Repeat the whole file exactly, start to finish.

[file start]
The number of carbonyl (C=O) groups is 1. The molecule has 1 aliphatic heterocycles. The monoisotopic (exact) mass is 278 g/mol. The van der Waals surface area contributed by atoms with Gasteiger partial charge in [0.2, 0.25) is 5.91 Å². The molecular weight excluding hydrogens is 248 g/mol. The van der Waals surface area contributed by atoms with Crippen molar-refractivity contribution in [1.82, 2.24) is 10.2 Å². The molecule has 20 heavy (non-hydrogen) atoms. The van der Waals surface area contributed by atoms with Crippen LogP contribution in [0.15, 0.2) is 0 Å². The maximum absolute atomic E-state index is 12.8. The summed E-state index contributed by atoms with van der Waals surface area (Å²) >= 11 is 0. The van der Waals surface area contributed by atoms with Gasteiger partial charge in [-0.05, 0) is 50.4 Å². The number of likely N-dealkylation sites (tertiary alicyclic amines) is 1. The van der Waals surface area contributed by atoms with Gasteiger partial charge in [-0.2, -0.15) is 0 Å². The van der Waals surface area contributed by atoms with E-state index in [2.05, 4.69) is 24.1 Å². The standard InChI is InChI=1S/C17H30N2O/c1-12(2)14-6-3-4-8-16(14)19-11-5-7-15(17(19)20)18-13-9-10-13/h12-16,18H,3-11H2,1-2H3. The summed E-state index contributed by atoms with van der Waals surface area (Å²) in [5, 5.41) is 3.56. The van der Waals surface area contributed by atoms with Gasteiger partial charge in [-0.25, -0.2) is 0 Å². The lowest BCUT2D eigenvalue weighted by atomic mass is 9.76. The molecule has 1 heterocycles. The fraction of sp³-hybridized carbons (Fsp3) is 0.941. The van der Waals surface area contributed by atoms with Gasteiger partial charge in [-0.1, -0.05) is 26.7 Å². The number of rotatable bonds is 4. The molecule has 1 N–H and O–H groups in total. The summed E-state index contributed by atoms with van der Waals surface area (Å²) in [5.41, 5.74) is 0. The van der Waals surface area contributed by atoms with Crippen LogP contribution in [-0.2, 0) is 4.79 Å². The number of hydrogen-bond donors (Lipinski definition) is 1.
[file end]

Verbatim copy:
The number of carbonyl (C=O) groups is 1. The molecule has 1 aliphatic heterocycles. The monoisotopic (exact) mass is 278 g/mol. The van der Waals surface area contributed by atoms with Gasteiger partial charge in [0.2, 0.25) is 5.91 Å². The molecular weight excluding hydrogens is 248 g/mol. The van der Waals surface area contributed by atoms with Crippen molar-refractivity contribution in [1.82, 2.24) is 10.2 Å². The molecule has 20 heavy (non-hydrogen) atoms. The van der Waals surface area contributed by atoms with Crippen LogP contribution in [0.15, 0.2) is 0 Å². The maximum absolute atomic E-state index is 12.8. The summed E-state index contributed by atoms with van der Waals surface area (Å²) >= 11 is 0. The van der Waals surface area contributed by atoms with Gasteiger partial charge in [-0.05, 0) is 50.4 Å². The number of likely N-dealkylation sites (tertiary alicyclic amines) is 1. The van der Waals surface area contributed by atoms with Gasteiger partial charge in [-0.2, -0.15) is 0 Å². The van der Waals surface area contributed by atoms with E-state index in [2.05, 4.69) is 24.1 Å². The standard InChI is InChI=1S/C17H30N2O/c1-12(2)14-6-3-4-8-16(14)19-11-5-7-15(17(19)20)18-13-9-10-13/h12-16,18H,3-11H2,1-2H3. The summed E-state index contributed by atoms with van der Waals surface area (Å²) in [5, 5.41) is 3.56. The van der Waals surface area contributed by atoms with Gasteiger partial charge in [-0.25, -0.2) is 0 Å². The lowest BCUT2D eigenvalue weighted by atomic mass is 9.76. The molecule has 1 heterocycles. The fraction of sp³-hybridized carbons (Fsp3) is 0.941. The van der Waals surface area contributed by atoms with Gasteiger partial charge in [-0.1, -0.05) is 26.7 Å². The number of rotatable bonds is 4. The molecule has 1 N–H and O–H groups in total. The summed E-state index contributed by atoms with van der Waals surface area (Å²) in [5.41, 5.74) is 0. The van der Waals surface area contributed by atoms with Crippen LogP contribution in [-0.2, 0) is 4.79 Å². The number of hydrogen-bond donors (Lipinski definition) is 1.